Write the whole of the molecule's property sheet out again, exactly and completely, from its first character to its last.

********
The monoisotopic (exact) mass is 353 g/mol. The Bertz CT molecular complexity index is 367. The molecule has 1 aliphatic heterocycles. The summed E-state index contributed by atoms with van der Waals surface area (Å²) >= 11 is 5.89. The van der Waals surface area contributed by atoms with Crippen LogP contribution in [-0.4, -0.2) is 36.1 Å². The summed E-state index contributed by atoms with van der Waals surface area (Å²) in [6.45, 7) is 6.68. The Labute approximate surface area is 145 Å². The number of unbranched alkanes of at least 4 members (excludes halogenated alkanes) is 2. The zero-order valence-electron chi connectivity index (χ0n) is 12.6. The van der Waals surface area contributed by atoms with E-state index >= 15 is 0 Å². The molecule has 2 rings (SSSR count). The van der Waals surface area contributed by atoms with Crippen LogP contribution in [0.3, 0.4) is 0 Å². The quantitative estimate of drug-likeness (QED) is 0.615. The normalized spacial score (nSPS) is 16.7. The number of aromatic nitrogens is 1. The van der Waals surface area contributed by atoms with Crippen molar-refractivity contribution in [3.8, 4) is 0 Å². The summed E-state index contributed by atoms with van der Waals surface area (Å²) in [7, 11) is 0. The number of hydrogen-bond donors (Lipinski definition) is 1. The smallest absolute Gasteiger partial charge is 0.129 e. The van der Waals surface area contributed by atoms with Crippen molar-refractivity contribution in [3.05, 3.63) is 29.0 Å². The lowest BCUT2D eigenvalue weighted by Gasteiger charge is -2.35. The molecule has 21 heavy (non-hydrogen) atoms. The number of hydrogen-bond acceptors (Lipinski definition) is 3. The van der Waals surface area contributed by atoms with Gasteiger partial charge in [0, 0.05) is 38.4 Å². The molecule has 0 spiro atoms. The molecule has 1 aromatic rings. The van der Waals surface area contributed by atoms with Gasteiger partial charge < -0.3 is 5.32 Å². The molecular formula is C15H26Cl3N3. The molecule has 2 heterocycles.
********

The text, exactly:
The monoisotopic (exact) mass is 353 g/mol. The Bertz CT molecular complexity index is 367. The molecule has 1 aliphatic heterocycles. The summed E-state index contributed by atoms with van der Waals surface area (Å²) >= 11 is 5.89. The van der Waals surface area contributed by atoms with Crippen LogP contribution in [-0.4, -0.2) is 36.1 Å². The summed E-state index contributed by atoms with van der Waals surface area (Å²) in [6.45, 7) is 6.68. The Labute approximate surface area is 145 Å². The number of unbranched alkanes of at least 4 members (excludes halogenated alkanes) is 2. The zero-order valence-electron chi connectivity index (χ0n) is 12.6. The van der Waals surface area contributed by atoms with E-state index >= 15 is 0 Å². The molecule has 2 rings (SSSR count). The van der Waals surface area contributed by atoms with Crippen LogP contribution in [0.3, 0.4) is 0 Å². The quantitative estimate of drug-likeness (QED) is 0.615. The normalized spacial score (nSPS) is 16.7. The number of aromatic nitrogens is 1. The van der Waals surface area contributed by atoms with Crippen molar-refractivity contribution in [3.8, 4) is 0 Å². The summed E-state index contributed by atoms with van der Waals surface area (Å²) in [7, 11) is 0. The number of hydrogen-bond donors (Lipinski definition) is 1. The smallest absolute Gasteiger partial charge is 0.129 e. The van der Waals surface area contributed by atoms with Crippen molar-refractivity contribution in [3.05, 3.63) is 29.0 Å². The lowest BCUT2D eigenvalue weighted by Gasteiger charge is -2.35. The molecule has 21 heavy (non-hydrogen) atoms. The number of hydrogen-bond acceptors (Lipinski definition) is 3. The van der Waals surface area contributed by atoms with Gasteiger partial charge in [0, 0.05) is 38.4 Å². The molecule has 0 spiro atoms. The molecule has 1 aromatic rings. The van der Waals surface area contributed by atoms with Gasteiger partial charge < -0.3 is 5.32 Å². The molecular formula is C15H26Cl3N3. The molecule has 2 heterocycles.